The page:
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Plano, TX 75093
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PTI Hardwoods Blog

Happy Thanksgiving!

November 22, 2012



Everyone here at PTI Hardwoods would like to wish you and your family a Happy Thanksgiving!


Photo credit: http://www.flickr.com/photos/carbonnyc/2069104457/

 
It's a time to be full of thanks, and we'd like to thank you for choosing us for your home remodeling!




Posted November 22, 2012    |    View

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The Types of Hardwood Floors - WHITE OAK

November 14, 2012


Red oak and white oak are very similar. When choosing between the two, the decision usually comes down to the grain patterns and the cost. Red oak grain patterns are more pronounced, while white oak’s grain patterns are finer and smoother. Since wood is a commodity item and traded on the stock market, the price can fluctuate greatly in a short amount of time. This means that red oak could cost slightly more than white oak one day, and the next day white could cost slightly more than red.



BENEFITS:

  • Dense (denser than red oak) meaning it is less likely to be dented or scratched
  • Recommended for high traffic areas such as living rooms, hallways, entryways, and kitchens because of its density
  • Higher in dimensional stability than red oak meaning it is less likely to warp when it gains or loses moisture and other seasonal changes
  • Works well with any décor (naturally ranges from tan to medium brown hues, making it very neutral
  • Easy to stain and holds it well
  • Cheaper and widely available hardwood


LIMITATIONS:

  • Will have moderate color changes and will take on a slightly amber tone over time
  • Common wood flooring choice (though custom staining adds uniqueness)
  • Lower grade wood is more likely to have slight variances of color, grain pattern, and to contain knots (though some prefer these attributes


If you have any questions regarding hardwood flooring contact us! We are happy to help!
Check back soon for the last post of our "Types of Hardwood Floors" blog series. The last entry we will look at walnut!


Posted November 14, 2012    |    View

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The Types of Hardwood Floors - RED OAK

October 19, 2012


Do you have wood floors? If so, there is a high probability that they are oak.  There are two types of oak. One is red oak and the other is white oak. Red oak usually has a pinkish hue, while white oak is often darker with a tan hue. They also have different densities, which means that the two can be stained with the same color stain and still not match. (WARNING! If you are trying to match a new wood floor with an existing one, be sure to have a professional assess what kind of wood the existing one is, or you could have an obvious mistake)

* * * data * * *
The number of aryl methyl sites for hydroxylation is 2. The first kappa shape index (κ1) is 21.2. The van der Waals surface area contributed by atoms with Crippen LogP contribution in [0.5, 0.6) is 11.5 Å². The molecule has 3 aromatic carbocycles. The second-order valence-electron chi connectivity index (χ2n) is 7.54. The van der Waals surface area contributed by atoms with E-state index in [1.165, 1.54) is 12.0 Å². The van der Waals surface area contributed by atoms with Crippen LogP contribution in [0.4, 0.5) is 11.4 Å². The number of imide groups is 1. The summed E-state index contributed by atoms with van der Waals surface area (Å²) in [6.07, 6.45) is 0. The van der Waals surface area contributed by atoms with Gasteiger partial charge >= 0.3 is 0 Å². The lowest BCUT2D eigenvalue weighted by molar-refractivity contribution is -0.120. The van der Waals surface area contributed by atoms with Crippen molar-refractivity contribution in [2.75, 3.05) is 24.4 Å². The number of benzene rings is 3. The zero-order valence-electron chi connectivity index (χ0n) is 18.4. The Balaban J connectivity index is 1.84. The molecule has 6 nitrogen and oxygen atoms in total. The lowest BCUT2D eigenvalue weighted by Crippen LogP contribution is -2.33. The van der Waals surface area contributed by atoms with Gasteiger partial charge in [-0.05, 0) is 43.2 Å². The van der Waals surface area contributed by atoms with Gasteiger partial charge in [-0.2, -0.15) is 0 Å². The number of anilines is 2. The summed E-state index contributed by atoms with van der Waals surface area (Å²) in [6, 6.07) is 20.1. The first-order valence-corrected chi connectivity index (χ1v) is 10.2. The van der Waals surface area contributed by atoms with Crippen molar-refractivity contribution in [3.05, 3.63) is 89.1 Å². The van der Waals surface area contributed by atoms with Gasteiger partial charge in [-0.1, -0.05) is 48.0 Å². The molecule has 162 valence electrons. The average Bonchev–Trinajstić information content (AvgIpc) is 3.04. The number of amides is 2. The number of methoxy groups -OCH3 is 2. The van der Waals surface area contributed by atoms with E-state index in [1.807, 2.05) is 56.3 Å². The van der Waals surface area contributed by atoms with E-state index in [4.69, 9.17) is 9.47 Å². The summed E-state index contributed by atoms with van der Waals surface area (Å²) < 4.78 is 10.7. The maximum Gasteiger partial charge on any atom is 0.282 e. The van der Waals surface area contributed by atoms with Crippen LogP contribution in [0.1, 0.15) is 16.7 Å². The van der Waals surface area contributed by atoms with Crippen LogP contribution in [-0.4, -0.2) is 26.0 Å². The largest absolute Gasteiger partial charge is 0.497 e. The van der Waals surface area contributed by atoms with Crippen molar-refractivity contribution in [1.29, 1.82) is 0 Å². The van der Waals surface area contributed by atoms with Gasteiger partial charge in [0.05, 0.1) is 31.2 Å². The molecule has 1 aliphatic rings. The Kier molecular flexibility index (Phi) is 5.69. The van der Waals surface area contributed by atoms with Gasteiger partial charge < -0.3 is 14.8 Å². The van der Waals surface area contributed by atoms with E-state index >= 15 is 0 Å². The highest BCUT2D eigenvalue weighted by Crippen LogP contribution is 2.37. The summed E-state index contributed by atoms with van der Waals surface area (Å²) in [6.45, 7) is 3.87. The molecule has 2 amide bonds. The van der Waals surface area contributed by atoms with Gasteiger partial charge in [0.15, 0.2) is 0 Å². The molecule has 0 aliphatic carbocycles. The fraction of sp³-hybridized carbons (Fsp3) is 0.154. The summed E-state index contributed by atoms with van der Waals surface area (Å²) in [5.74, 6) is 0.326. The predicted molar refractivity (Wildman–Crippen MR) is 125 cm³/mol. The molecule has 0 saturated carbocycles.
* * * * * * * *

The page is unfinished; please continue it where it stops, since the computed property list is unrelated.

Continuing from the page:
Red oak is the most popular type of hardwood flooring in the United States.  Here’s a quick guide for deciding if red oak is right for your home:


BENEFITS:

  • Cheaper type of hardwood
  • Abundant, easy to find
  • Grown in the US under environmental guidelines
  • Polishes and stains well, and it is easy to attain a custom color on it (the pinkish hue is less noticeable the darker the stain)
  • Has a pronounced wood grain which some view as adding character
  • Hides dents and scratches well due to its visible wood grain
  • Its sturdy wood works well in high-traffic areas
  • Great for people who have allergies since dust mites have nowhere to hide and it cleans easily of hair and dust (true for all kinds of hardwood floors)

LIMITATIONS:

  • Porous wood, so it is not recommended for bathrooms where standing water may be absorbed and cause the floor to warp or buckle
  • Common wood flooring choice (though a custom finish adds uniqueness)
  • Its prominent wood grain may be too busy looking for some
  • The lower the grade of red oak, the more likely it is to have knots and slight variations in color from plank to plank (some prefer this because it adds character)



If you have any questions regarding hardwood flooring, contact us! We are happy to help!
Check back soon for the rest of "The Types of Hardwood Floors" blog series. Next entry we will discuss white oak!


Posted October 19, 2012    |    View

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Bathroom Remodels

April 08, 2012


Your bathroom is an extension of your personality and constantly in use. The bathroom is used for dressing, bathing, putting on makeup, shaving and much more. This means that your faucets, fixtures, cabinets and drawers will wear out quickly. Perhaps your tastes are different from those of a previous owner, or you just feel it is time for a change. One of the simplest ways to upgrade your home and your daily life is remodeling your bathroom.